My son, Mitchell, adores the idea of getting something new. “Please!” he begs, “Can we go to the toy store?” He believes there must be a toy out there that is bigger, better, newer, or shinier than those he already owns. On the rare occasion that I actually brave the toy store with him, Mitchell is drawn in every direction. “I want that!” he says as he grabs for the Lego set. “No, wait, I really want that!” he exclaims, eyeing the art set across the aisle. Moments later he’s changed his mind again, racing to pick up a new set of Pokemon cards. By the time we get to the cash register, he’s landed back at the original Lego set, finally recognizing that this really is the best choice for him. The many options in the toy store prove to be a distraction for Mitchell.
A similar scenario often plays out in education. We are constantly bombarded by distractions of bigger, better, newer, and shinier. For teachers of reading, we might be tempted by the newest “research-proven” program. The latest assessment vies for our attention. But wait, here’s RTI, ready to give what we’ve been missing. “Look at me! Pick me!” is what they all seem to be saying, and some are worth the look. In the midst of all the distractions, it might also be worth our time to hold close the things that we know really work.
Mitchell loves Legos. Trips to the toy store, birthday gifts from family and friends, mountains of things shiny and new for both Christmas and Hanukkah; none of this distracts him from his Legos for long. For me, the reading equivalent is a running record. Despite all the latest and greatest assessment tools, I have found nothing teaches me more about readers than a simple and quick running record.
As a literacy coach, I was surprised to discover that many teachers in my district had either forgotten how to use a running record, had never taken a running record, or only saw running records as part of a formal assessment. A tool that has been integral to my practice as a teacher of reading seems to have been forgotten by many, left on the proverbial shelf to gather dust.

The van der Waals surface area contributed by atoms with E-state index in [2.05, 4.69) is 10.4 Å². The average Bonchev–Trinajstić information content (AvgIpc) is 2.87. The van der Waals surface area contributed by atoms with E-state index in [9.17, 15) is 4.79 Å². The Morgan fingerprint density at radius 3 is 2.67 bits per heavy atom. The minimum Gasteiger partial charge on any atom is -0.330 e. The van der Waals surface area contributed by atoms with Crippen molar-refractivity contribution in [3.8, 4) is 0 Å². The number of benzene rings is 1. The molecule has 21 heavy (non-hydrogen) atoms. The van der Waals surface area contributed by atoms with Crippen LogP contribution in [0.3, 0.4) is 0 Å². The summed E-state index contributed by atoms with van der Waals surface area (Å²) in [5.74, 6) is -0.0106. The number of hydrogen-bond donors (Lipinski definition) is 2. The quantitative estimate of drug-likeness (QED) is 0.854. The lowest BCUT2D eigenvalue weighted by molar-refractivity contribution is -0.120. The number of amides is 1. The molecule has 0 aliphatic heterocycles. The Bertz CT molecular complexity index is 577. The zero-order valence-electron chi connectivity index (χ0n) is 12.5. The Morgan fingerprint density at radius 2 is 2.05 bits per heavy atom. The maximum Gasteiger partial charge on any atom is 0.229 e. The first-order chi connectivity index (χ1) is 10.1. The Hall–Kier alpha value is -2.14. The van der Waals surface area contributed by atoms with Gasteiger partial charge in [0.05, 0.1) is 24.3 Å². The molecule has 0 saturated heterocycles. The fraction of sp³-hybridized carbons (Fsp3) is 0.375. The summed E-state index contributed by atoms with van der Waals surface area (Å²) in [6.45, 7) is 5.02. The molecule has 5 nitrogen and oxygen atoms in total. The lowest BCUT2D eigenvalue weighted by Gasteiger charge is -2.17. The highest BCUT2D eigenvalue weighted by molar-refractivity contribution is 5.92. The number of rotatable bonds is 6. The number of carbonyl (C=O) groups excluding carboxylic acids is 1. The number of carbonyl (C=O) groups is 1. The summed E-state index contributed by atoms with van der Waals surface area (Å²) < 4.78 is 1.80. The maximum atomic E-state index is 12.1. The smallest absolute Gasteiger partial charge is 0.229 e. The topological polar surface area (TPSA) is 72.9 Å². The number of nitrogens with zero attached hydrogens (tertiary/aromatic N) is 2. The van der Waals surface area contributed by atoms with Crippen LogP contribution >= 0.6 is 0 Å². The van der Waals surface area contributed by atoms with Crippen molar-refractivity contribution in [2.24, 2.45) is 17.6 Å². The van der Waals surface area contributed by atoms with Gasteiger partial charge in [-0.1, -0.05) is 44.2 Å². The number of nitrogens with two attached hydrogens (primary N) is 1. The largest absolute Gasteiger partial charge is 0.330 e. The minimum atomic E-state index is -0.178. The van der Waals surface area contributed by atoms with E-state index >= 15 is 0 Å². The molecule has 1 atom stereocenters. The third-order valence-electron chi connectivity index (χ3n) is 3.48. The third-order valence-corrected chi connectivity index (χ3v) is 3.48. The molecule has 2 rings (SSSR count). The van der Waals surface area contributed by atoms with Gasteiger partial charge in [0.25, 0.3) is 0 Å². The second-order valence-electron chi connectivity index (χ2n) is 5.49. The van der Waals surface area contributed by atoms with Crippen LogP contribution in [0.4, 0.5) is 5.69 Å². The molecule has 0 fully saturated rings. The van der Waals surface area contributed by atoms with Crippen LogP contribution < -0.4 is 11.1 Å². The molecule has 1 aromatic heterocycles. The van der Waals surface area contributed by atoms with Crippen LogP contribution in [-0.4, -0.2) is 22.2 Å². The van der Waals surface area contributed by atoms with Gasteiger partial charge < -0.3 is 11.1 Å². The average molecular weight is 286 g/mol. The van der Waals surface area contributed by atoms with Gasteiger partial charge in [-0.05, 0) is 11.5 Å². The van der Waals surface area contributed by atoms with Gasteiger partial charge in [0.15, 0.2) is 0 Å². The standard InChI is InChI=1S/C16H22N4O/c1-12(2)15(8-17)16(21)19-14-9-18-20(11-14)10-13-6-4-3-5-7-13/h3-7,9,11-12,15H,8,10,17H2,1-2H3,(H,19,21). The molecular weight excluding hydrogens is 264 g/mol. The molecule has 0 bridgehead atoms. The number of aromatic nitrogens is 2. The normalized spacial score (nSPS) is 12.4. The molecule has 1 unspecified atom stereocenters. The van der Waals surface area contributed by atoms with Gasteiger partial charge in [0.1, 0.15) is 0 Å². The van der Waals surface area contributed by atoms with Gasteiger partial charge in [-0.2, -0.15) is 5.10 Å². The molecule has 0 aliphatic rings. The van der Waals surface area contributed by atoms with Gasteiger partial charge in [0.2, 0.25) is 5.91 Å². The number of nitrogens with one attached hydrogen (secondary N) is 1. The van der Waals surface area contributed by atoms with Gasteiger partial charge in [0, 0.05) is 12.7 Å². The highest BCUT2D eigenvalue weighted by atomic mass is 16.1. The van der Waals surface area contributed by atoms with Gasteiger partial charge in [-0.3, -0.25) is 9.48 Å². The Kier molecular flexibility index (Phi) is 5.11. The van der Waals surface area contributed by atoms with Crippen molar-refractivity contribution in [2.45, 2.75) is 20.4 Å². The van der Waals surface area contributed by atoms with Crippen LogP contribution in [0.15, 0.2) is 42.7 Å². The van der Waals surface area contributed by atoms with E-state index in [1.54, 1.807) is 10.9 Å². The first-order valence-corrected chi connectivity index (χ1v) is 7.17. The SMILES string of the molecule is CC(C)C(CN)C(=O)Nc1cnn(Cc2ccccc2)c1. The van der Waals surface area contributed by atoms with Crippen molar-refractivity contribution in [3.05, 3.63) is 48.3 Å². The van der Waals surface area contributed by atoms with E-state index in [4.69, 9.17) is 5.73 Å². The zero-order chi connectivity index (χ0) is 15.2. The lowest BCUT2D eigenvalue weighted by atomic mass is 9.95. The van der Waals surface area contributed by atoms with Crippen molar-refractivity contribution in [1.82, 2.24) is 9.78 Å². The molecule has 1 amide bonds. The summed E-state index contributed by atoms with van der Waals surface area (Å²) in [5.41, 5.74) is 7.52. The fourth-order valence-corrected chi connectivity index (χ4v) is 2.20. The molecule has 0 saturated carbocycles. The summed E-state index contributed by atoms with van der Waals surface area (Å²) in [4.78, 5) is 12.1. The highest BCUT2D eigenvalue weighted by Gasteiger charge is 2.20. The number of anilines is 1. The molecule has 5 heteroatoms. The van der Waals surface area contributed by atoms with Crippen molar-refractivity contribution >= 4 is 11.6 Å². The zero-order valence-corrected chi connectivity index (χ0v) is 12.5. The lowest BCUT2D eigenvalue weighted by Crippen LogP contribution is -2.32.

Running records are a simple assessment tool, providing a lens into what a student is grasping as a reader and where they might grow. This school year, I am working hard to brush off the dust and either introduce or remind teachers of the value of briefly sitting down with a student for an opportunity to learn exactly who they are and what they need next.
In a recent professional development class aimed at teaching teachers how to take a running record, and then how to analyze it and make instructional decisions, I modeled with a live student. Anxiety about how to do it, being able to do it fast enough, and getting the marks exactly right quickly fell away. Teachers noted that I was able to write most of the marks, and that I kept up most of the time. The few checkmarks I missed and the one error I didn’t record did not prevent me from articulating what this reader did well, and hypothesizing why she was making the errors she did. Certainly I had some ideas about what I could do to coach this student as a reader. Participants were able to recognize that the purpose of taking a running record is not to perform the task just right. The purpose is to notice trends in our students’ reading and to identify where their challenges lie, so that we might offer a strategy that will move them beyond where they are at the moment.
Mitchell never strays far from Legos because they consistently provide opportunities for him to build and explore. Through classroom coaching and district professional development, teachers are discovering or rediscovering that a few minutes spent getting to know our students as readers has limitless possibilities for providing focused and meaningful instruction. Good things are worth hanging on to. For Mitchell, it’s his Legos. For my practice as a teacher of reading, it’s the running record.
If you are interested in introducing or reintroducing yourself to the running record, explore some of my favorite resources:
Running Records: A Self-Tutoring Guide by Peter Johnston
http://www.scholastic.ca/education/movingupwithliteracyplace/pdfs/grade4/runningrecords.pdf (for basic how-to information)
http://www.youtube.com (type in “running record practice” to find videos of students reading to use for practice)